4. When the green Android logo displays, release all keys (‘Installing system update’ will show for about 30 – 60 seconds before showing the Android system recovery menu options).
  5. Press the Volume down key several times to highlight ‘wipe data / factory reset’.
  6. Press Power button to select.
  7. Press the Volume down key until ‘Yes — delete all user data’ is highlighted.
  8. Press Power button to select and start the master reset.
  9. When the master reset is complete, ‘Reboot system now’ is highlighted.
  10. Press the Power key to restart the device.

If you don’t want to send your device to Samsung, or go through your carrier’s support mechanism, you can also manually update to whatever firmware version you want by flashing. This is a much more complicated option though and a lot of average users don’t want to do it. Flashing is a term used in Android world to refer to a user updating or installing the firmware by himself or herself, as opposed to doing it via carrier- or Samsung-provided over-the-air updates. Flashing is basically a user’s way to modify core system of a device so it’s inherently risky and can result to bricking the phone. If you can accept the risks, you can go ahead and follow the steps detailed in this guide: Guide for Flashing Standard FW, Carrier Switching, and Flashing Unlocked FW.

Remember, flashing your device may result to temporary or permanent software damage. If something happens during the process and you’ll decide to bring it to Samsung or AT&T later, you may no longer get the support from either of them. Flashing is considered software tampering and if found out, automatically voids the warranty of your device. Samsung will not even take a look at it.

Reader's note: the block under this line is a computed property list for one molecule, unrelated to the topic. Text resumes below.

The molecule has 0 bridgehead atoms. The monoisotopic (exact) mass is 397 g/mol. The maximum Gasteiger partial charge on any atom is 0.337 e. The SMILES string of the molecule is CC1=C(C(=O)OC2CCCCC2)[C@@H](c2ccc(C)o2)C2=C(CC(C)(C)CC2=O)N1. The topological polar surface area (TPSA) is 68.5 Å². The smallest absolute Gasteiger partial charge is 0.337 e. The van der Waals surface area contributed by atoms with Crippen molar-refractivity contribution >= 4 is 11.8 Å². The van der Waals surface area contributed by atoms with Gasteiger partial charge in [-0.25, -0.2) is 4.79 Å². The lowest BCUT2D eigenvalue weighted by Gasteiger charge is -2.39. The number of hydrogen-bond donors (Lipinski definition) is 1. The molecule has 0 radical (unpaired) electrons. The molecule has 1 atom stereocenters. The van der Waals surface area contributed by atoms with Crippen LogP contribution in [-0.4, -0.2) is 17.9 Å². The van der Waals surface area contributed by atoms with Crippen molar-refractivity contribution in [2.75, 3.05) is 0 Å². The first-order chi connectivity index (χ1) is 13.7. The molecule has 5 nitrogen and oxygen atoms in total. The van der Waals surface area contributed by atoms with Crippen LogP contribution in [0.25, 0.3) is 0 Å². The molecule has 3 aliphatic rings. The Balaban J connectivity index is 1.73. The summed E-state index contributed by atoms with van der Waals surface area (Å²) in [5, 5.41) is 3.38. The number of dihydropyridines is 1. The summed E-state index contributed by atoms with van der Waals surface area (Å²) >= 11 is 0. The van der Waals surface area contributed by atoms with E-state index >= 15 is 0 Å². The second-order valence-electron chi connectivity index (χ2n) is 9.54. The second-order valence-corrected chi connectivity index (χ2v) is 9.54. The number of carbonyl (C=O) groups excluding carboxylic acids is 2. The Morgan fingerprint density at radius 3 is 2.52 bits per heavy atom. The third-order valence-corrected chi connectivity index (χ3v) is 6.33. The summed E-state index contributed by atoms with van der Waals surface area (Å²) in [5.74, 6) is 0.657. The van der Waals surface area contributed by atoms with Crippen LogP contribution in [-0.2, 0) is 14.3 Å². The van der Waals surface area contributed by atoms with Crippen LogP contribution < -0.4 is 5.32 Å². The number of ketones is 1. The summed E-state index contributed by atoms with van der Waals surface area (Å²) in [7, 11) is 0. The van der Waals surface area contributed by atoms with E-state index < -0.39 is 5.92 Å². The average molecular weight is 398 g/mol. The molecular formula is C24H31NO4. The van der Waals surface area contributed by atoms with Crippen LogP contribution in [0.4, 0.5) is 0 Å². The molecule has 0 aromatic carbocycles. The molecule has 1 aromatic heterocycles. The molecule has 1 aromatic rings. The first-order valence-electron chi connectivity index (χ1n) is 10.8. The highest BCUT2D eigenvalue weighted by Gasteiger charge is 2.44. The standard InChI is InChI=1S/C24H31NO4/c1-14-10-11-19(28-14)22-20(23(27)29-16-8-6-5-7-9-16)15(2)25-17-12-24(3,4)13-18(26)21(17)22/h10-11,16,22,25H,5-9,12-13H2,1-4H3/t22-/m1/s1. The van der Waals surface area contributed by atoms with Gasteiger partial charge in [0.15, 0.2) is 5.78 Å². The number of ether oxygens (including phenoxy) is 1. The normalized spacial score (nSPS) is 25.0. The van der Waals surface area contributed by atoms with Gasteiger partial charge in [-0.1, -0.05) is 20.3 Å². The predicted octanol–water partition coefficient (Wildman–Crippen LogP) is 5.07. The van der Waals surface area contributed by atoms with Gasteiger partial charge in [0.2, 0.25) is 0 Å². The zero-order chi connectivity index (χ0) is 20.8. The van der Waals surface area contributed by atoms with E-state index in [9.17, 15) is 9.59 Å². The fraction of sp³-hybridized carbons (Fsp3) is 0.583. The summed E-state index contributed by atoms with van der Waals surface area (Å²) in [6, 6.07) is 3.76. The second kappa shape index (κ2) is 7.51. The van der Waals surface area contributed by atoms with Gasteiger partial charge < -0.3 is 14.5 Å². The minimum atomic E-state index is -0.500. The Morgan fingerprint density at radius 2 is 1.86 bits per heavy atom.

Problem #2: What to do if your Galaxy S8 Plus won’t install Android update

My issue occurs in the most recent software device update where i try and update it with my mobile data and my wifi network but it doesn’t update at all. After i try downloading the update, a message on the screen says “Couldn’t download update: Unable to update the software. A network or server error occurred. Try again later.” I’ve tried many times after the initial message and even soft reseted my device but the same message appears.

Solution: There’s a lot of variables to check if we want to know why your S8 won’t install a system update at all. Below are the common factors that you should check:

  • device has insufficient storage space
  • corrupted system cache
  • root software or custom firmware blocking the update
  • bad third party app
  • unknown software glitch
  • update being downloaded is incompatible
  • source of OTA update times out
  • unknown hardware malfunction

To troubleshoot your issue, there’s a series of logical steps that you should follow.